November 6, 2015

Faith on Freedom: International Day of Prayer for the Persecuted Church (Part 2)

How to Pray for the Persecuted Church
and How to Remember to Pray!

My video blog post today is Part 2 of a two part series on the International Day of Prayer for the Persecuted Church (IDOP). November 8 will be the 2nd Sunday of the 20th annual observance of IDOP. But don’t let that stop from you praying every Sunday, if your church and pastor are willing. In fact, pray unceasingly for our suffering brothers and sisters around the world.

So, how to pray for the Persecuted Church? We can pray extemporaneous prayers and/or we can use prayers written by saints of old such as the Book of Common Prayer or by saints of not-so-old in materials provided by organizations working with IDOP, such as the Barnabas Fund, World Evangelical Alliance, Open Doors, or Voice of the Martyrs.

Personally, I like to include praying the Psalms for persecuted Christians in our global family. You can find one example of this on IRD’s website, under the category “This Day We Fight.” It is also in the story archives on Juicy Ecumenism. Today in my video blog post, I choose another such prayer, from Psalm 91 and go through a number of the verses, adapting them to praying for persecuted Christians.

But other than specially set-aside days like IDOP, how do we remind ourselves to pray for suffering members of the Body of Christ? With all of the horrific news coming from Iraq and Syria, it would seem unlikely that those Christians would be far from our minds. But sometimes that horrific news just shocks us, angers us, and leaves us paralyzed. We need to get into the habit of praying in response to news about Christians in Iraq and Syria, Nigeria and Sudan, Pakistan and Egypt, China and North Korea, and everywhere else where believers face persecution and death for standing for Christ.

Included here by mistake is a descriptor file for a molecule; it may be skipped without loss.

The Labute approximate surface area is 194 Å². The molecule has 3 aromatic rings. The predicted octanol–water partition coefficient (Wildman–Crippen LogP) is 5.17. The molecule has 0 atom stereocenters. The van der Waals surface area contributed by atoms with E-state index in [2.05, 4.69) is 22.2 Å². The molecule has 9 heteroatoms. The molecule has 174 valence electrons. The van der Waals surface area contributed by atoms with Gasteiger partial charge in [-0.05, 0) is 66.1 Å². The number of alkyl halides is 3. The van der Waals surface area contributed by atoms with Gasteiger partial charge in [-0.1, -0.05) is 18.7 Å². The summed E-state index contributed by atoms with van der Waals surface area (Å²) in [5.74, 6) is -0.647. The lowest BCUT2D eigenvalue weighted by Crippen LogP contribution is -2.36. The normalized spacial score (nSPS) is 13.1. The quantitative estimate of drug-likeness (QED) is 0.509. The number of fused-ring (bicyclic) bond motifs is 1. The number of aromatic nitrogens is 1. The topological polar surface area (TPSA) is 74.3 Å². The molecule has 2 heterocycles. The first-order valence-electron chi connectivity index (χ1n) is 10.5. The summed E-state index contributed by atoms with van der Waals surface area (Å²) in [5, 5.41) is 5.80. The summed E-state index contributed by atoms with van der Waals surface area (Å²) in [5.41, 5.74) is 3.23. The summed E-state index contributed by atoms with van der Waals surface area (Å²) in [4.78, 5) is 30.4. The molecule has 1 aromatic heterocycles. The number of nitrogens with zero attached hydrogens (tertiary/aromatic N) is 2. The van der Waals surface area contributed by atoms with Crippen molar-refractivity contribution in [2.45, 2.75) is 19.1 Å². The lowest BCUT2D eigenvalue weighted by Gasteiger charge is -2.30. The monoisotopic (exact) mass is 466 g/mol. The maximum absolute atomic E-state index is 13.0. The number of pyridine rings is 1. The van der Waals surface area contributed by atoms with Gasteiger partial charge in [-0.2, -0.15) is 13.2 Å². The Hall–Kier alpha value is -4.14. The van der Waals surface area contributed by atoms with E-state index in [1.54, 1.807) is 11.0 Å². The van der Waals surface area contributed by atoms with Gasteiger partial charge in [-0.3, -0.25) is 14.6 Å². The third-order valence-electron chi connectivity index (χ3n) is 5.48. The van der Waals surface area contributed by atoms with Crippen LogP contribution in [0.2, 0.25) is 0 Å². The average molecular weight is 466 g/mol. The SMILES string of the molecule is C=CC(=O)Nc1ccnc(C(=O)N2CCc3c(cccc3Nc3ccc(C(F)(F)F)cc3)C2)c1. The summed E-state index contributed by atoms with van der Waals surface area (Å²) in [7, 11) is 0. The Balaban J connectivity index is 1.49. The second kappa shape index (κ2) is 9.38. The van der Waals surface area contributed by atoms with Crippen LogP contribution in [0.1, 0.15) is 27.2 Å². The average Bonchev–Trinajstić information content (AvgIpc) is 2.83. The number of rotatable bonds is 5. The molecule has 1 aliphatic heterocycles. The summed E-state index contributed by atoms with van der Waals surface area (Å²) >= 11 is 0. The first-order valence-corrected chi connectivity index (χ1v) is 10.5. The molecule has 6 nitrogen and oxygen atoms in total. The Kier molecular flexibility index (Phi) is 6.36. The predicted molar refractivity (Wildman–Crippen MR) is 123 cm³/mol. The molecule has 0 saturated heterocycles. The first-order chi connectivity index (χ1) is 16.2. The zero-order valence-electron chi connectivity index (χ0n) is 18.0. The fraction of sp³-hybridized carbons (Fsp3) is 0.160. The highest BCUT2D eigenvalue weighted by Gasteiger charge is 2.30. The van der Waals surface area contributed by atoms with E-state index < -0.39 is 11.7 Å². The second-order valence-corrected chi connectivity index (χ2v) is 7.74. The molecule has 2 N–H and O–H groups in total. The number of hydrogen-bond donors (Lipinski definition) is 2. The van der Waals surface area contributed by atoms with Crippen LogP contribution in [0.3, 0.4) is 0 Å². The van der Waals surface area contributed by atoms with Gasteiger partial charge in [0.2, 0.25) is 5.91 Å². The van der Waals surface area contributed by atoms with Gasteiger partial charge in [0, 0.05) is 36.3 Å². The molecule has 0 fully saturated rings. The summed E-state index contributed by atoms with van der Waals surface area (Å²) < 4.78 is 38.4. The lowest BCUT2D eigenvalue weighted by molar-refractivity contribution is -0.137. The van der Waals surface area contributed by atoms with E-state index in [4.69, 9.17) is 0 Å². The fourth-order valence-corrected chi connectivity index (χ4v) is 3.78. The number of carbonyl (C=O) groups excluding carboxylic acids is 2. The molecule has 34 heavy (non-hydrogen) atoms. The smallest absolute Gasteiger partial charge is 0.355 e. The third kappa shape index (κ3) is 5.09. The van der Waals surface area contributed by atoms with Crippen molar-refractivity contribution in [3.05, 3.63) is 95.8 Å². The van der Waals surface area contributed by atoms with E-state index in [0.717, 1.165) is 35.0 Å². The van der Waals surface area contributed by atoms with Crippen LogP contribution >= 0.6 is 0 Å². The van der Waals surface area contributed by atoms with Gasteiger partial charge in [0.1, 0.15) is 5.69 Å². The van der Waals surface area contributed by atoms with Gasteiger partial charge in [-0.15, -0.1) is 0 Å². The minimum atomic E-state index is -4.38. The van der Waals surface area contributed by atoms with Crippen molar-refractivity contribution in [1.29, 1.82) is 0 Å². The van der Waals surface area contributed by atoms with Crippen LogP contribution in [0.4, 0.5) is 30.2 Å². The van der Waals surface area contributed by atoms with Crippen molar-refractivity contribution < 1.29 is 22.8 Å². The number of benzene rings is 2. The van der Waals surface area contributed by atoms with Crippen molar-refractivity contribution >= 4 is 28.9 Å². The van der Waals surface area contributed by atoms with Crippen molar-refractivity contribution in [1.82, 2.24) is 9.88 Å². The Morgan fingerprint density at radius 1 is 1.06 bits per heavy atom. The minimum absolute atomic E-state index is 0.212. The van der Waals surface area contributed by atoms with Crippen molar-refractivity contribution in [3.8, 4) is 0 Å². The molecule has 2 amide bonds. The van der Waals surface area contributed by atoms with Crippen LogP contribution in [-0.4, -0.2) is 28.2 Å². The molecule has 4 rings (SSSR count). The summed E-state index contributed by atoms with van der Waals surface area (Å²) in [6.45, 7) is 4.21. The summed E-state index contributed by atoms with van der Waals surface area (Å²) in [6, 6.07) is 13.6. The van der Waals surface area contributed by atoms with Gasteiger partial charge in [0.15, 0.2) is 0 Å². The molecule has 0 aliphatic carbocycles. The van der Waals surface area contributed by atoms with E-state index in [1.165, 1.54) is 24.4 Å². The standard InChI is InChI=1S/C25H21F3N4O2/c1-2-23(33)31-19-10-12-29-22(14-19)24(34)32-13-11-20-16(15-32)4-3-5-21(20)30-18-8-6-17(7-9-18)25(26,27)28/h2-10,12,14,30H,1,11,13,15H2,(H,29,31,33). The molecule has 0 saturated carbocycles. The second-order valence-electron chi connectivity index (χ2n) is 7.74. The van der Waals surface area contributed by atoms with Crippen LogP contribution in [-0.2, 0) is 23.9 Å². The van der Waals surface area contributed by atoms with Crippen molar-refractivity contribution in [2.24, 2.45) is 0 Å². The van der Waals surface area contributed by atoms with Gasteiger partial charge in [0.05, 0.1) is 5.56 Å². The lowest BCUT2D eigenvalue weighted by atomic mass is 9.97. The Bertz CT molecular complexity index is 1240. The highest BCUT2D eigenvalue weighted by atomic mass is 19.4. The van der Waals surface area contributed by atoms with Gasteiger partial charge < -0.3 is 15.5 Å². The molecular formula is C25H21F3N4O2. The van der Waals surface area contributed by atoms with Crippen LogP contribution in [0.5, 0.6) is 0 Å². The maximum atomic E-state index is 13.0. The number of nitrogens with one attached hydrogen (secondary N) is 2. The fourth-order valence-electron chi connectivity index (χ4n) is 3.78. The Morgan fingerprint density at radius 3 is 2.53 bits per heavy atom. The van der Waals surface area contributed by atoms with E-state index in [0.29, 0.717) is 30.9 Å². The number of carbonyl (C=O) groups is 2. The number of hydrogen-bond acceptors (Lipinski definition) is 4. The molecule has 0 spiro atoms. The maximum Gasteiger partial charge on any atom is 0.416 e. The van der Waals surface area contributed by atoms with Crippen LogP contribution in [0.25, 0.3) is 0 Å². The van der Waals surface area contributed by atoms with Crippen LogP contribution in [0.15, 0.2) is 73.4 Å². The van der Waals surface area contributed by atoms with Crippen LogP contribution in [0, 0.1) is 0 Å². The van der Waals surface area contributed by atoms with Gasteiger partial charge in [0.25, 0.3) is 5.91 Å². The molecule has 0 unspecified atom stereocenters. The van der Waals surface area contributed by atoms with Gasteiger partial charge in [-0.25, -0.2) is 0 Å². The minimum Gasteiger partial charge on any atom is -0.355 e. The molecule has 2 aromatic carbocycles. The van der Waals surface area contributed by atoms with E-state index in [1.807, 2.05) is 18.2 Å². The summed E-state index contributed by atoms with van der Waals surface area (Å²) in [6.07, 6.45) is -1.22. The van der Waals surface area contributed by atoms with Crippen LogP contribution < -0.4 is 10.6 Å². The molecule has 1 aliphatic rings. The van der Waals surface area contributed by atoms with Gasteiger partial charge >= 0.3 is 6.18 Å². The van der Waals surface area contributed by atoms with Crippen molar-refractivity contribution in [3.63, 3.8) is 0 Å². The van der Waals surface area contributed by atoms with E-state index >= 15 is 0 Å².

In addition to using the news to pray, we can provide ourselves with memory tricks that help us to pray regularly and systematically. One friend prays for persecuted Christians every time he feels an ache or pain in his own body, or stubs a toe, or cuts a finger. Another uses every elevator trip to pray for those who suffer persecution. You could start shooting up a prayer to the Lord every time you turn on a light switch. Or every time you stop at a traffic light! Heaven knows, there’s plenty of opportunities to pray there!

Whatever you decide please do keep in mind that as Christians we are called, and have a Biblical responsibility to prayer for the persecuted members of the Church. And I believe that one of the reasons why God calls us to pray, is so He can then burn a passion for the persecuted in our hearts, and send us out on missions of advocacy and aid, as well. Be ready!

Part 1 of this series.

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